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Protectability may be mind-boggling

24 February 2016

The Patent Office considered an appeal filed by Brouwerij L Huygne company, Belgium on the decision of the examiner to refuse recognition in Russia of International Registration number 1141648 for goods in class 32 and services in class 43. The trade mark according to the International Registration is a depiction of a decapitation device, the guillotine, brought into general use by Dr Guillotin. For those who do not immediately understand there is also the word element "La Guillotine" across the device.

guillotine.jpgInitially the examiner refused registration in Russia arguing that the word and the picture of guillotine abuse public interest, the principles of humanity and morals when applied to goods such as mineral waters and juices (often consumed by children).

The applicant did not agree to the decision of the Patent Office and argued that the beer La Guillotine is produced by one of the famous breweries in Belgium with 500 years of history. He also argued that the beer was timed to coincide with the 200th anniversary of the French revolution and that the beer was of high quality. The applicant explained that the trade mark also carried a humorous meaning, namely it could be understood as "cutting off" thirst.

The Patent Office could but did not engage in repartee to state that a more appropriate connotation could be that the beer could "cut off' the mind after cutting off thirst, if consumed to excess. Anyway the Patent Office did not develop this idea and was satisfied with the request of the applicant to limit the goods to beer (thus "cutting off" children from the picture). Additionally the applicant stated that the trade mark, even if not registered, was used in Russia from 2009 to 2012 and was distributed by Russian companies Force Trade Ltd and Westbridge Ltd. Besides, the trade mark in question is registered in a number of countries where French is the official language including Benelux, France and other European countries.

The fact of registration of the trade mark in European countries is of special importance because Russia ratified the Agreement on Partnership and Cooperation with the European Community. Article 54 of the Agreement obliges Russia to ensure the same level of protection of intellectual property as exists in the European Community.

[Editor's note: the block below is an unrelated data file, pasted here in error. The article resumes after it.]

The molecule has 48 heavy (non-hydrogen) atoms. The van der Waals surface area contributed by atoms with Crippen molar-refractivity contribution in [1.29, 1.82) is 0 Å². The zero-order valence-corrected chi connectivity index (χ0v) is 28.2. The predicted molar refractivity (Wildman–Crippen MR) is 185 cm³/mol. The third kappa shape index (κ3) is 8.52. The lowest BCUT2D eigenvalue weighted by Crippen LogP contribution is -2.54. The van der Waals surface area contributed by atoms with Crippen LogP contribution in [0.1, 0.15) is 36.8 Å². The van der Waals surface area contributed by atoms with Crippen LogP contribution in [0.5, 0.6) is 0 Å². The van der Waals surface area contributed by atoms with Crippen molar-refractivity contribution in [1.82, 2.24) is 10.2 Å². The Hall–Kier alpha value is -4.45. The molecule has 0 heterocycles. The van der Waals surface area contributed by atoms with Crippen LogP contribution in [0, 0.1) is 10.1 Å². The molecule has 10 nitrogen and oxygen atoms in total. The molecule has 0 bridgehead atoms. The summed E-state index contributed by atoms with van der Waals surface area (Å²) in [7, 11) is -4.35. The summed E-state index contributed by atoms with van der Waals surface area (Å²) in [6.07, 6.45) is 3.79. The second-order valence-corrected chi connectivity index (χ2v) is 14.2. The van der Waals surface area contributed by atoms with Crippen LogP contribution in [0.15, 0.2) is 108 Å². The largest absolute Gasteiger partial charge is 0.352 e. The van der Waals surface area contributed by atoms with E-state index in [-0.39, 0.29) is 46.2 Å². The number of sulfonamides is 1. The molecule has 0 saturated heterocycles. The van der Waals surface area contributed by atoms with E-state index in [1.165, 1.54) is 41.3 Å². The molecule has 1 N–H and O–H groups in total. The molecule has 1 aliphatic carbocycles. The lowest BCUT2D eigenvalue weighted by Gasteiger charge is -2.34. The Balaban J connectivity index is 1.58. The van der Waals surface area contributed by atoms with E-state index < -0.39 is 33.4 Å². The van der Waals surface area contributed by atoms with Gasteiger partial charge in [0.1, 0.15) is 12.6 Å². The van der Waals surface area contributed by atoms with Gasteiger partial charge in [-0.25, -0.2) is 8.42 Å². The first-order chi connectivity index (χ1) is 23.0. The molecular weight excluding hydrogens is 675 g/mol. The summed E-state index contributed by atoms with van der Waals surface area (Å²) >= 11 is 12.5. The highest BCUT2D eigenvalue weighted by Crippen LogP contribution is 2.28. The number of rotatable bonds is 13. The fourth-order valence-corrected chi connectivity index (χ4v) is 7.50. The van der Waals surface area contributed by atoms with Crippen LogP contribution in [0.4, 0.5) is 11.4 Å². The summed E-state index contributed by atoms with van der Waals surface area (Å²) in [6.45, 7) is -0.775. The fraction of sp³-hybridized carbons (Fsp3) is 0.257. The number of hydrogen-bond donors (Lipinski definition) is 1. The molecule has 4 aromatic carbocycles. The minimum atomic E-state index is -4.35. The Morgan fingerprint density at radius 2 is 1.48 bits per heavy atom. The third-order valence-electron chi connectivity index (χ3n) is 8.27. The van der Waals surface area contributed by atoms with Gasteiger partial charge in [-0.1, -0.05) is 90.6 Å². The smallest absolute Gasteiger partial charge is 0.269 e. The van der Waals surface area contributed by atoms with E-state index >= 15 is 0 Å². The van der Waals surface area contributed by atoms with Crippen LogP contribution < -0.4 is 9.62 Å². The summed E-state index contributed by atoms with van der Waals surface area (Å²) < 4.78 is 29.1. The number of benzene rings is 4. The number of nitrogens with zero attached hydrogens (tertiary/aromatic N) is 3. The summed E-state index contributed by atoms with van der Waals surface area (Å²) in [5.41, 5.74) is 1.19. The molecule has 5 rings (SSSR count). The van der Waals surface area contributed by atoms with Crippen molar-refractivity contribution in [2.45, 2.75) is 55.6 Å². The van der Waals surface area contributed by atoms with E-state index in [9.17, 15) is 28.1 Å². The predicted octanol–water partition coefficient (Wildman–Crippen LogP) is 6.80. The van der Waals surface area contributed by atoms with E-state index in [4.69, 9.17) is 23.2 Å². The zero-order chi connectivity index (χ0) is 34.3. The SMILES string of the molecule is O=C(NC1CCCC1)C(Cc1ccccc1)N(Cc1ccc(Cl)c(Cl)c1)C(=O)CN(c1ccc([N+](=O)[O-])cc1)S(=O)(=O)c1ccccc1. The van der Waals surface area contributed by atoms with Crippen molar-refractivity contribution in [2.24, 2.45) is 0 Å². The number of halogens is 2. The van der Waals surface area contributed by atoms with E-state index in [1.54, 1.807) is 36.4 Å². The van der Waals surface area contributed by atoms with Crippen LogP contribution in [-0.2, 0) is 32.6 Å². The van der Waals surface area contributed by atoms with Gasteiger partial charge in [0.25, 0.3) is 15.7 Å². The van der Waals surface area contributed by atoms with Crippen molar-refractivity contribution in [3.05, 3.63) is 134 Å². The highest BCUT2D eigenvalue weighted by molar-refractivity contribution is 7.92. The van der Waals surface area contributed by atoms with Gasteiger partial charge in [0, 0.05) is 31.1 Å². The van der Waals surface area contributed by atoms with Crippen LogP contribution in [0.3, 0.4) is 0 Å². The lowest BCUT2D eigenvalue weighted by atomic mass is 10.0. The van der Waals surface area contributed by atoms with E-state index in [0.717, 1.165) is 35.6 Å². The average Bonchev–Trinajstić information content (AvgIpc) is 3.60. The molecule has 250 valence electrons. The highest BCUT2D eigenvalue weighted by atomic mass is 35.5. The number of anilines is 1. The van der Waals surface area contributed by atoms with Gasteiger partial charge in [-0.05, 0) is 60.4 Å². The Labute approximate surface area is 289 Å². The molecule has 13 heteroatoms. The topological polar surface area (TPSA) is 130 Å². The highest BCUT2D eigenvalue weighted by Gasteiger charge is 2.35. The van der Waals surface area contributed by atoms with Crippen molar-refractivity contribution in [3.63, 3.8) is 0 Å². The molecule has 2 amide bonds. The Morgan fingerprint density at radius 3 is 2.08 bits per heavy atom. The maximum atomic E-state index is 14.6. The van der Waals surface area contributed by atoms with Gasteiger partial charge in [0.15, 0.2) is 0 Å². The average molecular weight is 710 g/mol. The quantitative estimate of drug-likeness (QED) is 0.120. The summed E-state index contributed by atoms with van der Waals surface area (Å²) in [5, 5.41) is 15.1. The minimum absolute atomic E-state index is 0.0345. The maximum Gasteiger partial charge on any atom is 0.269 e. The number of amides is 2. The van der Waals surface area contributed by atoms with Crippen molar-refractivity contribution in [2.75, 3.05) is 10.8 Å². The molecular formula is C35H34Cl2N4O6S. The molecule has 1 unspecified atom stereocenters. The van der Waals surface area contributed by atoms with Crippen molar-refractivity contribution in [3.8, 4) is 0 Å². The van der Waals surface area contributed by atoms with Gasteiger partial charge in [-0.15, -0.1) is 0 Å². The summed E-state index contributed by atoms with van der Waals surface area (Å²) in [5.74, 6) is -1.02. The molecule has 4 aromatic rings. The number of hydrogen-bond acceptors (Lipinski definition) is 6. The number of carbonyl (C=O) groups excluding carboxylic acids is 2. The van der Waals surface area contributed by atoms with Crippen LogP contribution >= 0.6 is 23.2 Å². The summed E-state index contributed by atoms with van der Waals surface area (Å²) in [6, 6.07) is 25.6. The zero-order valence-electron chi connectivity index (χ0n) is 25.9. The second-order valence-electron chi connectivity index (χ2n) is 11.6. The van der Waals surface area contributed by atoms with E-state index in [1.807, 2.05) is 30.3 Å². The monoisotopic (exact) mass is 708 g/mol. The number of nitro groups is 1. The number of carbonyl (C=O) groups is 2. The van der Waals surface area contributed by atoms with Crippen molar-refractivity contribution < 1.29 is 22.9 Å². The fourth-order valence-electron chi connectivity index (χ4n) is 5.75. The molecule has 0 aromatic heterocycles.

The Collegium of the Patent Office while accepting the appeal noted that depiction of a device for beheading people on the products such as waters, juices and other non-alcoholic drinks could indeed elicit negative emotions among consumers especially if such products could be consumed by children. However, since the applicant limited the list of goods and services to class 32 – beer the collegium decided that it was possible to grant protection for the trade mark.

The liberal attitude of the Patent Office in this case may be compared to a harsher approach of the OHIM in its decision on the appeal by Couture Tech Limited from BVI (case number 1509/2008-2). The applicant in that case sought to register the coat of arms of the former Soviet Union for some goods, such as perfume, jewellery, leather and badges. The registration was rejected because it could 'be perceived as an offence to the basic values and principles of the European Union". Even though the Soviet symbol was not understood by young people over 30 the Office rejected the appeal of the applicant.

In contrast to that, the US Federal Circuit's en banc reversal of In Rem Tam of December 22 2015 decided that refusal to register disparaging marks is unconstitutional and provided a detailed discussion to that effect. Different patent offices. Different decisions. They only testify to the fact that examination of trade marks and perception of trademarks by patent offices, by ordinary people and experts may be quite different. The conclusion: never surrender and fight to the end.